Hand IVs are sometimes the easiest veins to see, however, they are usually relatively small veins and can usually only fit 20g – 22g. They are great for short periods of time, but can easily become irritated. Additionally, they limit the use of the hand and are more likely to start hurting the patient – especially with vasocaustic infusions such as vancomycin or potassium.
Small veins? Make them Larger
Heat is great because it causes vasodilation. When veins dilate, they become bigger. Applying a warm compress or hot pack can help you visualize the vein, palpate the vein, and can even make threading the IV easier when starting an IV. Just ensure the compress is not too hot to cause thermal burns.
Putting the arm in a dependent position forces blood pooling in the distal veins, which will make them bigger and easier to see and palpate. This should make IV insertion easier with a higher chance of success.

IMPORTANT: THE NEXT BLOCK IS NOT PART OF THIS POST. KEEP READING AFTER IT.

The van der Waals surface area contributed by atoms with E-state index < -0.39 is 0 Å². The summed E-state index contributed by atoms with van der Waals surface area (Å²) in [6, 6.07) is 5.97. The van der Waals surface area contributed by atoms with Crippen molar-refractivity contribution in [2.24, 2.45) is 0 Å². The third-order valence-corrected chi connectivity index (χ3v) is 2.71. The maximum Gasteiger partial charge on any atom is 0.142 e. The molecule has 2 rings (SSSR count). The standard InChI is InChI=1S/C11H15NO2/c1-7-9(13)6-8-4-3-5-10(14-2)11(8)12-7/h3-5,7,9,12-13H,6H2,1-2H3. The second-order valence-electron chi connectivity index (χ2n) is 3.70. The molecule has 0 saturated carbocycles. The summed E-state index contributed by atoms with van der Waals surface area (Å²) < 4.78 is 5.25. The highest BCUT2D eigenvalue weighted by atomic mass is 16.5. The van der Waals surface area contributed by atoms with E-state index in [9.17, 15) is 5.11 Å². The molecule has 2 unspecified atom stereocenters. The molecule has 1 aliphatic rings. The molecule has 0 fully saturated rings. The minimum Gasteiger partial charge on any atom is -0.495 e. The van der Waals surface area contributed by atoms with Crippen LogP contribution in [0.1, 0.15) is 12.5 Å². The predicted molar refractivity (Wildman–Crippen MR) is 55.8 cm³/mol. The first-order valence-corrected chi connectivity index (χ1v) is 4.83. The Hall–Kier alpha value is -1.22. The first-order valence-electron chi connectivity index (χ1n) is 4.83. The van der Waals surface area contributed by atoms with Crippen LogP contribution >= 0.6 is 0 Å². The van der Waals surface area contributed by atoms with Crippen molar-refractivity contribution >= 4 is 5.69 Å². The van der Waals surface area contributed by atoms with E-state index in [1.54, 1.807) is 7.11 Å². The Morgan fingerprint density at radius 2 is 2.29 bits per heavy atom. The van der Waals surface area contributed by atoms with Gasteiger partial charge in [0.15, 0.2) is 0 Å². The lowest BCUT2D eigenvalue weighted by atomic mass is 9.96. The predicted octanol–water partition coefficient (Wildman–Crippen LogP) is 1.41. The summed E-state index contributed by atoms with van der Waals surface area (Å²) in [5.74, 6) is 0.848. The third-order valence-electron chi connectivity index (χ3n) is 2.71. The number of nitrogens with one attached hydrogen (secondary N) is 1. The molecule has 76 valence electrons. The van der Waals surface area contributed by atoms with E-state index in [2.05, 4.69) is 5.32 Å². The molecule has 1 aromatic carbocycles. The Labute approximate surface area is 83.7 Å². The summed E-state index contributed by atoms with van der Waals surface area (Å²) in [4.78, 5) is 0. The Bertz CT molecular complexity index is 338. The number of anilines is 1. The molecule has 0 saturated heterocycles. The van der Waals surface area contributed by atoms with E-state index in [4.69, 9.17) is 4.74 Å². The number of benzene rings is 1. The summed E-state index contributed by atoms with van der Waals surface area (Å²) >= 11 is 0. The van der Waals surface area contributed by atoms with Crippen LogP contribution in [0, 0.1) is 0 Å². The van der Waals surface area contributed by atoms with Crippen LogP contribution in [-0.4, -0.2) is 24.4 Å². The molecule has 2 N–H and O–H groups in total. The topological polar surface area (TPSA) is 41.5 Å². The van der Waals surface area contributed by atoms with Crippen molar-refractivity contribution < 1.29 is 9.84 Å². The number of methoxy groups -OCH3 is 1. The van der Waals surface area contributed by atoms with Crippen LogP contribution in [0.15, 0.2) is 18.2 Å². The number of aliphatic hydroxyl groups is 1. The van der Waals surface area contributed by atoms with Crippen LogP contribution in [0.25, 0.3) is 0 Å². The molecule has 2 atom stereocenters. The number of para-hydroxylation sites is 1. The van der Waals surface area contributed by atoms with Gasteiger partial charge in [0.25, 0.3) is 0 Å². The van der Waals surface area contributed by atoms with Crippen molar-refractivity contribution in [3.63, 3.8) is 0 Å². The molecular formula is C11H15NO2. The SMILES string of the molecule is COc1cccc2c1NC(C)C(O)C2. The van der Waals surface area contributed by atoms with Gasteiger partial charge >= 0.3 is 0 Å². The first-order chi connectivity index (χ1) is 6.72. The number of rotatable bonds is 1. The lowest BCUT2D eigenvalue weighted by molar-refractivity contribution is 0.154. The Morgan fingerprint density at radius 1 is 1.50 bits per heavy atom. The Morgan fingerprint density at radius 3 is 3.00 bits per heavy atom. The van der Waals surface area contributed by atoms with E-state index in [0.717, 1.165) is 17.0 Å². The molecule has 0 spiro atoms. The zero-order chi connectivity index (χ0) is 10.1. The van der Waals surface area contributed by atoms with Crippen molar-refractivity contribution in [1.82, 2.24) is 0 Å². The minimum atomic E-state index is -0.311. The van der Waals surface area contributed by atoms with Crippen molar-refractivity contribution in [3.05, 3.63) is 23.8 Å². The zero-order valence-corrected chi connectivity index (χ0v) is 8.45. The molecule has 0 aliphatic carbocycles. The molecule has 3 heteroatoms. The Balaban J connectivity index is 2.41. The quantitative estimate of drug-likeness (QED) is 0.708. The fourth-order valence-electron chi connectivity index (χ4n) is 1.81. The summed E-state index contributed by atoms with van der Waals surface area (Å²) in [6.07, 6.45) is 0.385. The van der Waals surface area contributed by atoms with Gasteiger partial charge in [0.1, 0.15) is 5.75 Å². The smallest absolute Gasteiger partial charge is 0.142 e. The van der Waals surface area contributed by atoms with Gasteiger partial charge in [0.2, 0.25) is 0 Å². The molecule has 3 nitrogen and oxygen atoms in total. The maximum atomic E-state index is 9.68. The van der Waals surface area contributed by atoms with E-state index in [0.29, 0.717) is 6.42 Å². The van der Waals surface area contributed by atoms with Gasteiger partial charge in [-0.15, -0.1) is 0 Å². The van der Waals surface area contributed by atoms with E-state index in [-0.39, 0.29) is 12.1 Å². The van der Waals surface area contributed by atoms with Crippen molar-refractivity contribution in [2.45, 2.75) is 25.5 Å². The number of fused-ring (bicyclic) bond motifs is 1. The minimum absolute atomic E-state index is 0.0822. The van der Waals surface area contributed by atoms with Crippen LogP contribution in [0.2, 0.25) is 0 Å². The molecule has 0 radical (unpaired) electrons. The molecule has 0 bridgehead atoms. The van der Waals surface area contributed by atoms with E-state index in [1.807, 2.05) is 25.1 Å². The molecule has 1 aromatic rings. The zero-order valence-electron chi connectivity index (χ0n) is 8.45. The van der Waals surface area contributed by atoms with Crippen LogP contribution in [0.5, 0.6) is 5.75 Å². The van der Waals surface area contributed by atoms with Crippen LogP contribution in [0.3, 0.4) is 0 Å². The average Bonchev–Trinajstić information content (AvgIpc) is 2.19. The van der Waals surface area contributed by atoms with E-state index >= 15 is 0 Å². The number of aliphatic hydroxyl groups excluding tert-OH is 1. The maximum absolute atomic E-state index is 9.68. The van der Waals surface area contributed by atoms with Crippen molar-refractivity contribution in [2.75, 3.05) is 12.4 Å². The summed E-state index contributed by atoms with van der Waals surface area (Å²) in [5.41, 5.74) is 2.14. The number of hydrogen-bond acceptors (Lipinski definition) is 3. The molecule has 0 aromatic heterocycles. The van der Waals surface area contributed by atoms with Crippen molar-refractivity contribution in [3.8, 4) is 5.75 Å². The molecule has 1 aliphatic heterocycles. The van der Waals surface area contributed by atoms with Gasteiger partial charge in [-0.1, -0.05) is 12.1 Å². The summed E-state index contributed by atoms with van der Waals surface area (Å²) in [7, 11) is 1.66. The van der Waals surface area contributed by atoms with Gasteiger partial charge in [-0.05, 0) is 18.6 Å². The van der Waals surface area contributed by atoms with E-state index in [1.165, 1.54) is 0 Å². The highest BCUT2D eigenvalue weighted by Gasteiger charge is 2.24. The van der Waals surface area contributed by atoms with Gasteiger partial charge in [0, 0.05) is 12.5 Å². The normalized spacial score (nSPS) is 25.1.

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Nitroglycerin Ointment 2%
A small amount of 2% Nitroglycerin can be topically applied to a small area in order to dilate the peripheral veins. In a small study, those with 2% Nitro ointment applied to the dorsum of their hands required fewer needle sticks than the controlled group. Please note that this is a medication, so an order needs to be placed by the Physician/APP.
IV Insertion with Fragile Veins
Change your Selecton
Sometimes, elderly patients tend to have crappy veins. Sure, you can see them alright, but once you stick them – they blow immediately (even with a 22g). This is definitely a good time to look for larger more proximal veins, as IV insertion in these veins tends to be more stable and not blow immediately.
Forget the Tourniquet